“Term limits,” said Daniel McCarthy, editor of The Modern Age, in a recent podcast conversation with historian Tom Woods, “was one of the dorkiest ideas of the 1994 so-called Newt Gingrich revolution.”
He characterized it as not having really gone anywhere.
Granted, Congress is still not term-limited. But Americans in 15 states — including California, Colorado, Florida, Michigan, and Ohio, and representing 37 percent of the nation’s population — do enjoy term-limited state legislatures.*
And it sure wasn’t Newt Gingrich’s idea. Gingrich opposed it.
McCarthy repeats the old chestnut that what term limitation “winds up doing is actually weakening Congress and congresspeople in particular — relative to their own staff, who stay in Congress and become sort of experts and learn how to manipulate their congressman, and also relative to the executive branch who have people rotate in from time to time.”
Nifty theory — one very popular with politicians, who know that voters fear unelected influences on legislation.
The reality, however, is that Congress, designed by the Constitution’s framers to be both most powerful and closest to the people‚ is, today, the weakest branch.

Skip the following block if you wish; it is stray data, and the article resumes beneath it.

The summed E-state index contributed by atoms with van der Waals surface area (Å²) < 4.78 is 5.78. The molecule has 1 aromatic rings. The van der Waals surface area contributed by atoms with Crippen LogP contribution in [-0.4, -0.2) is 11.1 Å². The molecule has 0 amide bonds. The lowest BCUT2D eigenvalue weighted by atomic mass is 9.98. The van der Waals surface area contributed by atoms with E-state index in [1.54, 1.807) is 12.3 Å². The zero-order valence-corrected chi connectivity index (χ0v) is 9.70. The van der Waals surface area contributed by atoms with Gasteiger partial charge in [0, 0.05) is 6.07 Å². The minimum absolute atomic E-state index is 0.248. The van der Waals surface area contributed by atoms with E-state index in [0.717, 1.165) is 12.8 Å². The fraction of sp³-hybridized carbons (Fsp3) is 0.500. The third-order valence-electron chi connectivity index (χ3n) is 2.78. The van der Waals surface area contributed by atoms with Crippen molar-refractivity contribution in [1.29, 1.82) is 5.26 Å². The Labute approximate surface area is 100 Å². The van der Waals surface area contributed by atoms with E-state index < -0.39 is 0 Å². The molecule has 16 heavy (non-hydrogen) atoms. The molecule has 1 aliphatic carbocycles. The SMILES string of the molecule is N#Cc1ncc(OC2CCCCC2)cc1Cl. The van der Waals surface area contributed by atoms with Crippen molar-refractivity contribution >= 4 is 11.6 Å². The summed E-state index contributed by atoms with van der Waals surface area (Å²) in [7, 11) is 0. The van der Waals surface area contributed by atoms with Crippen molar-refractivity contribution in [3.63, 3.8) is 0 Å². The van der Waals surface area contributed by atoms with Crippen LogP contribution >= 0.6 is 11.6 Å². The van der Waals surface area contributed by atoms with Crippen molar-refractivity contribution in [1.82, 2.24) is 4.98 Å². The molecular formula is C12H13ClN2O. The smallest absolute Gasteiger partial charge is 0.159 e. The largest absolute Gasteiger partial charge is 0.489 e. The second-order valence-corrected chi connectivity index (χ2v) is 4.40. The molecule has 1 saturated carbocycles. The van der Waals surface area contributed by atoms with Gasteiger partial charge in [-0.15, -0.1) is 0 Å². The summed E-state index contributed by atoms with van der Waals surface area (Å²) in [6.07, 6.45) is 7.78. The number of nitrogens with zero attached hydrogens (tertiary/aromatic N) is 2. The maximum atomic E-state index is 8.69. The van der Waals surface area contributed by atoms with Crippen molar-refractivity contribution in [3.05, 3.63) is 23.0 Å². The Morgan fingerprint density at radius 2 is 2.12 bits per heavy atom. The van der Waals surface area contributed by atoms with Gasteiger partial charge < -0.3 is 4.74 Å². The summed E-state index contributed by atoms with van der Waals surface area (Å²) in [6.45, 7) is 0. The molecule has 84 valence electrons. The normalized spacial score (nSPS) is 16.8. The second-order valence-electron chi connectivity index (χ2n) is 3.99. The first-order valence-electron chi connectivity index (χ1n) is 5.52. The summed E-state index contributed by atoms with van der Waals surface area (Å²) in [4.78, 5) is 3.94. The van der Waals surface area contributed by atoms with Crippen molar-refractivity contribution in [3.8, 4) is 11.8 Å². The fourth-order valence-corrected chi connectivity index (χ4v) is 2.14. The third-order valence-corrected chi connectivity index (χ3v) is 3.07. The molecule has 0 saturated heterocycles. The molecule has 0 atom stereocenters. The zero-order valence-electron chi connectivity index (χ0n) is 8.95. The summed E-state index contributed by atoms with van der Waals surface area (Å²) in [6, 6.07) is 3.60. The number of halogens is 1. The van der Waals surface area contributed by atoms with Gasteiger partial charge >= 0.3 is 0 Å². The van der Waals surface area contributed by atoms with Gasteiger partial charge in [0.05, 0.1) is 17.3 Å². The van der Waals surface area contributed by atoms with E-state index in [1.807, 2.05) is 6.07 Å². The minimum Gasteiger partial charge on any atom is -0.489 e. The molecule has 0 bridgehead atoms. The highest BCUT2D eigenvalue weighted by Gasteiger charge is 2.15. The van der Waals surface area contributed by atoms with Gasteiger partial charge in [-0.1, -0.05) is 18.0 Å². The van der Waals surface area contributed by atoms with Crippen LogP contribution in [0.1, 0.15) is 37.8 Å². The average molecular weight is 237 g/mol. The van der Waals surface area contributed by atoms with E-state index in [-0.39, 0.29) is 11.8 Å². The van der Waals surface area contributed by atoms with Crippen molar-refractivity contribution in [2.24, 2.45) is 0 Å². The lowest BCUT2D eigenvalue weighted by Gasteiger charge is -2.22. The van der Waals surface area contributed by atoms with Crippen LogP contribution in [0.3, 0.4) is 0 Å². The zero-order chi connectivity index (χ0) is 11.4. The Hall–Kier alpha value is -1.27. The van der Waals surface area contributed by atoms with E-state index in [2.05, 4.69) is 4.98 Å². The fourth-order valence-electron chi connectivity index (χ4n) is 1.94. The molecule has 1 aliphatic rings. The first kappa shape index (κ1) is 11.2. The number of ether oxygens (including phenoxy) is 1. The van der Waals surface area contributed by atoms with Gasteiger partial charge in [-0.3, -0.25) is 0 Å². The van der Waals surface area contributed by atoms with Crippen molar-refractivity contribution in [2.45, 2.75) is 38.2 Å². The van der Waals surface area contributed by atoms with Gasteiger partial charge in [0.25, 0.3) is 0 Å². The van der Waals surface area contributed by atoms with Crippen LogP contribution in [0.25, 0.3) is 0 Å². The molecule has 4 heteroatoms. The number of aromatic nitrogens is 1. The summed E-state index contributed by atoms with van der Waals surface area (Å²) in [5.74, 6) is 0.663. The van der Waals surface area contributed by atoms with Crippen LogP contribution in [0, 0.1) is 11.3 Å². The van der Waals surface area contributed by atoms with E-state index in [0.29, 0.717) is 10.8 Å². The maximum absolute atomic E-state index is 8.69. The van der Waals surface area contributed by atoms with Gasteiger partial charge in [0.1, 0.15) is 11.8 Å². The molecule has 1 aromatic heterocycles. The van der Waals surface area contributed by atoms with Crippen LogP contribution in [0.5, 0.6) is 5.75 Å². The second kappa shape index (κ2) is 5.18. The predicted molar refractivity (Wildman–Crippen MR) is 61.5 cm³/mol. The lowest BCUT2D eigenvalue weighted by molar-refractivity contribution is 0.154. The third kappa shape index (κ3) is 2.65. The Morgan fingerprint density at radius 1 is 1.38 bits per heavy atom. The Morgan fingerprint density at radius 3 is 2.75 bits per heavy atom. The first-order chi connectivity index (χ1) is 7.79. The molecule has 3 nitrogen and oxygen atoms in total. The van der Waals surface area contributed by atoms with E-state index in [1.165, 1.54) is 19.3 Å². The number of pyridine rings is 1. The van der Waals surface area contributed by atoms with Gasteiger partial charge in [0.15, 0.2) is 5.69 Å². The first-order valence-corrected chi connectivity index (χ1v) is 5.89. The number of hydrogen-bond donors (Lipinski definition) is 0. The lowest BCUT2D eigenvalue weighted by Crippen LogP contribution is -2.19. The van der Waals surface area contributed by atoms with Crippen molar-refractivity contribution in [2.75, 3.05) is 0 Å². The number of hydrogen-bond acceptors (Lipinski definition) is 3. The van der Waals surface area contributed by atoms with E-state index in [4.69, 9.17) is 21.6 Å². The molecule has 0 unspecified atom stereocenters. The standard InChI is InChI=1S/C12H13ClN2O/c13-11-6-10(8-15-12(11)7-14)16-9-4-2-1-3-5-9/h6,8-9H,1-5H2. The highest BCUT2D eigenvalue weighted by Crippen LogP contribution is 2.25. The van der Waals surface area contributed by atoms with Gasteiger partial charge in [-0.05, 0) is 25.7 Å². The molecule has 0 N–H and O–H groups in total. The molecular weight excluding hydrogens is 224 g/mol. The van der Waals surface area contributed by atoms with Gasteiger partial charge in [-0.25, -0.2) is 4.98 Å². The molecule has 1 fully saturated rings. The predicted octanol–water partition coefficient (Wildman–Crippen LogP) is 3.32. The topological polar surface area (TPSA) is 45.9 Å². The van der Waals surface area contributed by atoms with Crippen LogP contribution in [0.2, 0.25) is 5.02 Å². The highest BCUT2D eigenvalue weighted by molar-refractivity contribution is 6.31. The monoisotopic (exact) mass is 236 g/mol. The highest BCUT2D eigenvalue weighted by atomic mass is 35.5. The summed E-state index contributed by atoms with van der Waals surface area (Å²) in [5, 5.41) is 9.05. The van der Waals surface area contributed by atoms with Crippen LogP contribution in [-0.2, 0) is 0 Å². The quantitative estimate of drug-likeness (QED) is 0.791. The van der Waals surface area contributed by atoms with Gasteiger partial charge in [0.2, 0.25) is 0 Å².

And legislators are not term limited.
Ditch the “manipulation theory”; adopt a “collaboration theory”: legislators with Methuselah-long careers learn, sans “rotation in office,” to feather their own nests and those of the interest groups that fund their re-elections (and insider trading schemes).
Term limits remain popular with normal Americans because voters intuitively grasp the reality of such everyday corruption, which is directly tied to Congress having sloughed off so much constitutional responsibility.
We need term limits to restore a Congress sold out by professional politicians.
This is Common Sense. I’m Paul Jacob.
* Nine of the ten largest cities in America likewise have termed-limited their elected officeholders. For more information, see the links to the column from which this episode of Common Sense is condensed.